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What is a Personal Injury Claim? (basic)
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What is a personal injury claim?
injury claims are claims for damages arising out of the
wrongful conduct of others.
For individuals harmed through the fault or negligence of another party,
Hawaii state law generally provides that the victim is entitled to assert a
personal injury claim. Such a claim is an
opportunity to receive compensation for
the costs associated with the injuries and the resulting damages and loss.
Personal injury claims require that the claimant
show that they suffered damages and that another party
is responsible for those damages, due to their lack of reasonable care, recklessness,
intentional conduct or otherwise. Most personal injury
claims are filed in response to
negligence or failure to exercise the appropriate care situations; strict
liability, recklessness, intentional conduct and other bases for
liability make up only a small portion of personal injury claims. Intentional
conduct, for example, is often not covered by insurance. There are many different reasons
why personal injury claims arise. These include car accidents, other motor
vehicle accidents, product defect accidents, construction accidents,
dangerous dogs and other animals, boating, ocean and maritime accidents,
wrongful death, drunk drivers, injuries from falls, electrical accidents,
burn accidents, elevator accidents, medical malpractice, other
professional negligence, dangerous conditions on property, safety violations and
Negligence and the "reasonable man" standard
Negligence is the most common type of wrongful conduct which
gives rise to liability. In brief- neligence is
generally defined as the doing of something which a reasonably prudent
person would not have done or the failure to do something
which a reasonably prudent person would have done.
Hawaii's leading case on this "reasonable man" standard- and
hence on the meaning of negligence- is the case of Knodle v.
Waikiki Gateway Hotel, Inc., 69 Haw. 376 (1987). Some excerpts
from that case help to demostrate the meaning of the "reasonable man"
standard which must be met in order to avoid being negligent:
(beginning on page 387 of the Knodle decision)
"Whether the defendant had a duty to take reasonable action to protect the
plaintiff from unreasonable risk of harm is, of course, a question for the
judge. But what is reasonable and unreasonable and whether the defendant's
conduct was reasonable in the circumstances are for the jury to decide. Put
simply, perhaps simplistically, what is reasonable care on the part of the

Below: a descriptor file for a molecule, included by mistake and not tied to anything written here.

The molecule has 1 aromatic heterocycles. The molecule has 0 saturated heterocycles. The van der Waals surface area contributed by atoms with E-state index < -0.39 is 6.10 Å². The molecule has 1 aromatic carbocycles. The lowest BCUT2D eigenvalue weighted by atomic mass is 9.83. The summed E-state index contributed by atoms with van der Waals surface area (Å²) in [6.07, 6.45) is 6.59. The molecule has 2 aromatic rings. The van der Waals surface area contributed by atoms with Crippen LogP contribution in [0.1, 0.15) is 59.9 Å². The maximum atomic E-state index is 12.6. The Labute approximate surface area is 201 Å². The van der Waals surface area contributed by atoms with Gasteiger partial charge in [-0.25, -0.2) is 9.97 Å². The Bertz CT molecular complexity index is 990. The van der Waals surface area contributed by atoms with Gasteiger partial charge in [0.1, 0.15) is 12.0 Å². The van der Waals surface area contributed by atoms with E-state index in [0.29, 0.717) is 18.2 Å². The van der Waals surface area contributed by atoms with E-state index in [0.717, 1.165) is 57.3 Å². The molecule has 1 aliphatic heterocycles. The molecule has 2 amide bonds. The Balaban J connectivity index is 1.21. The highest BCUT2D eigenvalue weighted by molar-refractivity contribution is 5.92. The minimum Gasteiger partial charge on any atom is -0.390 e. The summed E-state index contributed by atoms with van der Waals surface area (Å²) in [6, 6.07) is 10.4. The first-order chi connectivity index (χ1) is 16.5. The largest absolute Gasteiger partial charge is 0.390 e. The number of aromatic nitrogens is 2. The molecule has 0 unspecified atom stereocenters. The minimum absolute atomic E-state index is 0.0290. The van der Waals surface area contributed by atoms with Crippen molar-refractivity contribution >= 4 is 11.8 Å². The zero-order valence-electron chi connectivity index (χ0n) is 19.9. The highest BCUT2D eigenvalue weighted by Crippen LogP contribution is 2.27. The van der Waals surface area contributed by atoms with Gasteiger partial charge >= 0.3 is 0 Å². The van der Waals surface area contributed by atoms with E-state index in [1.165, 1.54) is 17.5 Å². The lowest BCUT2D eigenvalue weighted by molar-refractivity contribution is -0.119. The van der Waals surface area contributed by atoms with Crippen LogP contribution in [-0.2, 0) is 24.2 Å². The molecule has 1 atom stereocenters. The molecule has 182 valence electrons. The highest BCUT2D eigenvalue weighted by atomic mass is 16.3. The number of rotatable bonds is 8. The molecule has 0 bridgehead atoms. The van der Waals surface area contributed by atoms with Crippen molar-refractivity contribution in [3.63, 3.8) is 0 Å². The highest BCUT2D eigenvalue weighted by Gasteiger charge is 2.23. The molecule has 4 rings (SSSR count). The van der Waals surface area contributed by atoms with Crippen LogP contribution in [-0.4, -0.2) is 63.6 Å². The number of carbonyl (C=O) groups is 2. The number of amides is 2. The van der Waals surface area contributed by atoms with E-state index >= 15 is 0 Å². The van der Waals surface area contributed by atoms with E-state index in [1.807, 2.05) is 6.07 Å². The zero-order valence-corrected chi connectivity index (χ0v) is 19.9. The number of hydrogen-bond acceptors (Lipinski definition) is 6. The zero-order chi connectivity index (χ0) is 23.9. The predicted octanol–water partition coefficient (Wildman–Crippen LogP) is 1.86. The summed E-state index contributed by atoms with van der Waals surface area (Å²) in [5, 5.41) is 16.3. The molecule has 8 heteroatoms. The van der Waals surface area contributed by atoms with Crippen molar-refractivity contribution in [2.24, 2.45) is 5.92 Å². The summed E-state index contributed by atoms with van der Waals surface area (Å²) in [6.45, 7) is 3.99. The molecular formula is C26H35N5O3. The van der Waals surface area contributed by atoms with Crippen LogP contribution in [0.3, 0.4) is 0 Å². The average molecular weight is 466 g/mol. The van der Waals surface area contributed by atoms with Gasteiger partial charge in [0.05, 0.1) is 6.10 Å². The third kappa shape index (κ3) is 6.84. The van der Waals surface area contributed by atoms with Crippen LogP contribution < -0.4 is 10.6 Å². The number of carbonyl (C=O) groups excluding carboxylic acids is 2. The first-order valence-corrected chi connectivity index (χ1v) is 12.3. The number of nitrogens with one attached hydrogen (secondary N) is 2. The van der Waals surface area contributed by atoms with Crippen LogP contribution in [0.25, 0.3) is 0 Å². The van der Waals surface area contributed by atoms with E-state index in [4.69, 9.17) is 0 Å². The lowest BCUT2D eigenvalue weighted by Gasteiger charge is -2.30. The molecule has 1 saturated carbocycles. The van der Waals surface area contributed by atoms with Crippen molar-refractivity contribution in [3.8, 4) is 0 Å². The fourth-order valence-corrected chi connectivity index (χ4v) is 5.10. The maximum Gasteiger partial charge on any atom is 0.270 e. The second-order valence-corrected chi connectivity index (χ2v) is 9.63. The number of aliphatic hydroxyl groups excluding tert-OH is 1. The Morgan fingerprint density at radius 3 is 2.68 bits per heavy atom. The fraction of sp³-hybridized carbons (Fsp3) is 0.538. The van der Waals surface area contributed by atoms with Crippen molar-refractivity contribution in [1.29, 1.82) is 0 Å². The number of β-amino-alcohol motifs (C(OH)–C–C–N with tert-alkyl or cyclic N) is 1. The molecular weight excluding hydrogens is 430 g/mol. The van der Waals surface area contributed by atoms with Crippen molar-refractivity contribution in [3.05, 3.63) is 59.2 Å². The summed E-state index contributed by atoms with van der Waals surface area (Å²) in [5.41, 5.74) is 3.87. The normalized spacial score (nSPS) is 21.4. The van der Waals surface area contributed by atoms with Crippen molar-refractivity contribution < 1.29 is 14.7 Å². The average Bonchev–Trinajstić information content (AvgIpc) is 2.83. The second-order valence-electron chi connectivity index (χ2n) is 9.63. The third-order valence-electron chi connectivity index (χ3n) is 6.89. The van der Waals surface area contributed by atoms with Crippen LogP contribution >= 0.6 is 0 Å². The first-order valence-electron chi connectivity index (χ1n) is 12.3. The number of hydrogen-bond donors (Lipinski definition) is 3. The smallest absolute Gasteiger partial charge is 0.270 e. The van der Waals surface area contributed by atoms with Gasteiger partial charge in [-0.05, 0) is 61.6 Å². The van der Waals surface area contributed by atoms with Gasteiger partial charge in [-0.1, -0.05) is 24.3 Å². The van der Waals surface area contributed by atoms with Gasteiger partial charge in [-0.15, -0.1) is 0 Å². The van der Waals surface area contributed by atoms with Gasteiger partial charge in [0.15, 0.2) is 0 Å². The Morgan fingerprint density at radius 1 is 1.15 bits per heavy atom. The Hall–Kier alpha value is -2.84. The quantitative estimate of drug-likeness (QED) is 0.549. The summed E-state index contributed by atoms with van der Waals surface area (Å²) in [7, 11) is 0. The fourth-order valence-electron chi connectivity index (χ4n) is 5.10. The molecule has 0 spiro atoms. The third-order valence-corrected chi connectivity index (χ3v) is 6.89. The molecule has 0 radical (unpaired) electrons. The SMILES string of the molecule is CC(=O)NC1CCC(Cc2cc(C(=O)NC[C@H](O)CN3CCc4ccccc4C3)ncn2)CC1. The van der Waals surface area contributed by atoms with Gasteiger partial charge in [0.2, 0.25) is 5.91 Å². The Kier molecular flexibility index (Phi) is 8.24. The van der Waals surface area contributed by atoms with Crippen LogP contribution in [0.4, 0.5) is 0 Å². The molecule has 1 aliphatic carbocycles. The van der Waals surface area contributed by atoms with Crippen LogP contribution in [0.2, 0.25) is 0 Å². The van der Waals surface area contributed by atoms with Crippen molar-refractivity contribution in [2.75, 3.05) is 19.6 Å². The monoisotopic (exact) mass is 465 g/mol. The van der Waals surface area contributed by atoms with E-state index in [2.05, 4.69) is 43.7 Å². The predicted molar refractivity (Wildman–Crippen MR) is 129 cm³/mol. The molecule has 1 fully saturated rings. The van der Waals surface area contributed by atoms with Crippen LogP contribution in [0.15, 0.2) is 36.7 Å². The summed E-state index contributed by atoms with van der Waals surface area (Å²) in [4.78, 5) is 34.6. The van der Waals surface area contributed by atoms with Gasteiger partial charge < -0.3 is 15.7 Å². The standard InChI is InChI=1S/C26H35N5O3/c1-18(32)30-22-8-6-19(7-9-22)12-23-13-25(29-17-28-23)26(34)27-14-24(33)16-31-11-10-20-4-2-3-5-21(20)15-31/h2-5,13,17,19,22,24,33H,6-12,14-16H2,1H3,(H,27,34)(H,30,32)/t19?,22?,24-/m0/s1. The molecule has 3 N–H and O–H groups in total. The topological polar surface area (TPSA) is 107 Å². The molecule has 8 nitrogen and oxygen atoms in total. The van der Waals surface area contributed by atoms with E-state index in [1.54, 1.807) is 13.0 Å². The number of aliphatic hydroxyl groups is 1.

defendant is "what a reasonable and prudent person would . . . have done
under [the] circumstances." Wong v. City & County, 66 Haw. 389, 394-95, 665
P.2d 157, 161 (1983) (quoting Martin v. Wilson, 23 Haw. 74, 88 (1915))-[footnote 6- see
below] "The conduct of [this mythical] person will vary with the situation with
which he is confronted." W.P. Keeton, supra, Section 32, at 175. For what is
reasonable and prudent in the particular circumstances is marked out by the
foreseeable range of danger. Bidar v. Amfac, Inc., 66 Haw. at 552, 669 P.2d
[Footnote 6 on page 387:
["The courts have gone to unusual pains to emphasize the abstract and
hypothetical character of this mythical person. He is not to be identified
with any ordinary individual, who might occasionally do unreasonable things;
he is a prudent and careful person, who is always up to standard. Nor is it
proper to identify him with any member of the very jury which is to apply
the standard; he is rather a personification of a community ideal of
reasonable behavior, determined by the jury's social judgment. W.P. Keeton,
supra, Section 32, at 175 (footnotes omitted).]
"Danger in this context "necessarily involves a recognizable danger, based
upon some knowledge of the existing facts, and [p. 388]
some reasonable belief that harm may possibly fellow." W.P. Keeton, supra,
31, at 170 (footnote omitted). The test of what is reasonably foreseeable is
not one of a balance of probabilities. "That the danger will more probably
than otherwise not be encountered on a particular occasion does not dispense
with the excise of care." Tullgren v. Amoskeag Manufacturing Co., 82 N.H.
268, 276, 133 A. 4, 8 (1926). The test is whether "there is some probability
of harm sufficiently serious that [a reasonable and prudent person] would
take precautions to avoid it." Id.; see also Griggs v. Firestone Tire &
Rubber Co., 513 F.2d 851, 859 (8th Cir.), cert. denied, 423 U.S. 865 (1975);
Moran v. Faberge, Inc., 273 Md. 538, 552-54, 332 A.2d 11, 20 (1975); Bean v.
Ross Manufacturing Co., 344 S.W. 2d 18, 25 (Mo. 1961). "As the gravity of
the possible harm increases, the apparent likelihood of its occurrence need
be correspondingly less to generate a duty of precaution." W.P. Keeton,
supra, Section 31, at 171 (footnote omitted). [footnote 7- see below]
And "[a]gainst this
probability, and gravity, of the risk, must be balanced in every case the
utility of the type of conduct in question." Id. Thus, the judge's task of
imparting what may be reasonable care or the converse to enable the jury to
decide if a breach of duty occurred is, to say the least, difficult."
[Footnote 7 on page 388:
["For example, [t]he odds may be a thousand to one that no
train will arrive at the very moment that an automobile is crossing a
railway track, but the risk of death is nevertheless sufficiently serious to
require the driver to look for the train and the train to signal its
approach. If may be highly improbable that lightning will strike at any
given place or time; but the possibility is there, and it may require
precautions for the protection of inflammables. W.P. Keeton, supra, Section
31, at 171 (footnotes omitted)."]
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